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We’ve started to confuse doing nothing with doing something brave

The lead-up was hardly auspicious, but this year’s Olympics felt more moving than ever. For me, what this came down to was that it was exhilarating to see people doing things, and doing them spectacularly, when for the past 18 months we’ve been told the best thing we can do is nothing. To be clear: thank goodness for that! Lockdowns remain a critical tool in curbing the spread of COVID-19, and mitigating the load carried by healthcare workers.

Yet somewhere along the way, we started to confuse doing nothing with doing something brave.

If humility is still in short supply, there’s always competitive sport.

If humility is still in short supply, there’s always competitive sport.Credit:Getty Images

This elision of “sensible” and “heroic” is a logical extension of social media’s core tenet: expressing yourself through posting is the same as protesting, or anything else that requires actual expenditure of effort.

The latest example I’ve seen of this phenomenon came in a widely circulated opinion piece in an American newspaper. It was about how uniquely furious the writer was that half of American adults have not been vaccinated when they have had the opportunity to do so. Anger, the writer argued, was the least we the vaccinated could do.

This rankled me. Anger is not an action. It is also exquisitely pointless, as emotions go. Am I thrilled that there are millions of Americans who are refusing vaccines, forsaking not only the chance to save their own lives but also to acquire a pair of AirPods – the latest government incentive to increase uptake? No. Do I occasionally curse said population for foisting new variants, tedious and terrifying in equal measure, on us all? Yes. I would like to think, though, that I am not yet so far gone in my moral indignation that I mistake this anger for any kind of productive gesture. It is, in fact, the opposite of productive – akin to scrolling Twitter, or organising a child’s Lego collection, for sheer time wasted.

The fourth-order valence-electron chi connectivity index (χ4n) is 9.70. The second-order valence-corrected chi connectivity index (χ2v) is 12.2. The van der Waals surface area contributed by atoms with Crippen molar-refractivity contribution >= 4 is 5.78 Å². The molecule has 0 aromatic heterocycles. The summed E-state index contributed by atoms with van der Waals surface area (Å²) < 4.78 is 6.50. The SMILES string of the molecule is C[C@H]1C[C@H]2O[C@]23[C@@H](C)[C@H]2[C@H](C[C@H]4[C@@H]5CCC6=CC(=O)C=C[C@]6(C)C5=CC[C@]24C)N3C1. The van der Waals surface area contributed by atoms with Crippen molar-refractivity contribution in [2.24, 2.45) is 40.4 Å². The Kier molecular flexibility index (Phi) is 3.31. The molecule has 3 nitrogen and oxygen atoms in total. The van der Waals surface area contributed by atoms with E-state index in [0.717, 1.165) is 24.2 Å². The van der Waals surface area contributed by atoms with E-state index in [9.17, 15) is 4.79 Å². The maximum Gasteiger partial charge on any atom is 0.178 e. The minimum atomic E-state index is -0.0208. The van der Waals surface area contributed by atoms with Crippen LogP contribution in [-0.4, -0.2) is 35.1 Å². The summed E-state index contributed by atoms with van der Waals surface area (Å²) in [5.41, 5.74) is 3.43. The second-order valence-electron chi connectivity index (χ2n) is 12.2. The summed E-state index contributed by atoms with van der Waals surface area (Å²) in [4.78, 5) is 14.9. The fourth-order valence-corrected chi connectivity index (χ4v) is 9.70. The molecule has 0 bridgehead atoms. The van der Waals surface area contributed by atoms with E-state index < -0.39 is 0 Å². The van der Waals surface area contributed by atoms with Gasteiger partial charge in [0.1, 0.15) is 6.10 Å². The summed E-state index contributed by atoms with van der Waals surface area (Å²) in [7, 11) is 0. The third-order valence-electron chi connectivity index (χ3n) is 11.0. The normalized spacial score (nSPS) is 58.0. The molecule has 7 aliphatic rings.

Inertia brings moral clarity, in which this pandemic has been awash. In the US, we all know someone who boasts about how they haven’t left their house in six months. They’re not immunocompromised, but they wanted to take social distancing more seriously than everyone else. When the Washington, D.C. mask mandate was lifted, there was a loud contingent who declared they wouldn’t be taking their mask off, no matter what the authorities said. (There were also people, still more annoying, who called masks an impediment to their freedom.) As the virus evolved, and the announcement came that we were once again required to wear masks, this same crew crowed that they’d never taken theirs off.


For everyone who did it, staying at home has involved real sacrifices, and COVID’s meandering path means we must continue to make them. And yet surely leaving the house as an essential worker, to stack shelves in a supermarket, clean a hospital, drive a rubbish truck, is harder? And surely at this stage, we’ve all recognised that luck – born in the right place, not breathed on by the wrong person – plays an outsized role in our health outcomes.

If humility is still in short supply, there’s always competitive sport. For us lucky ones stuck at home, much of life is now literally “phoned in” – but you can’t Zoom your way through 100 metres of hurdles, and no amount of email will help when you’re flinging yourself between uneven bars. When the time comes, and when it’s safe to do so, let’s all reclaim the art of doing things. It’s the least we can do.

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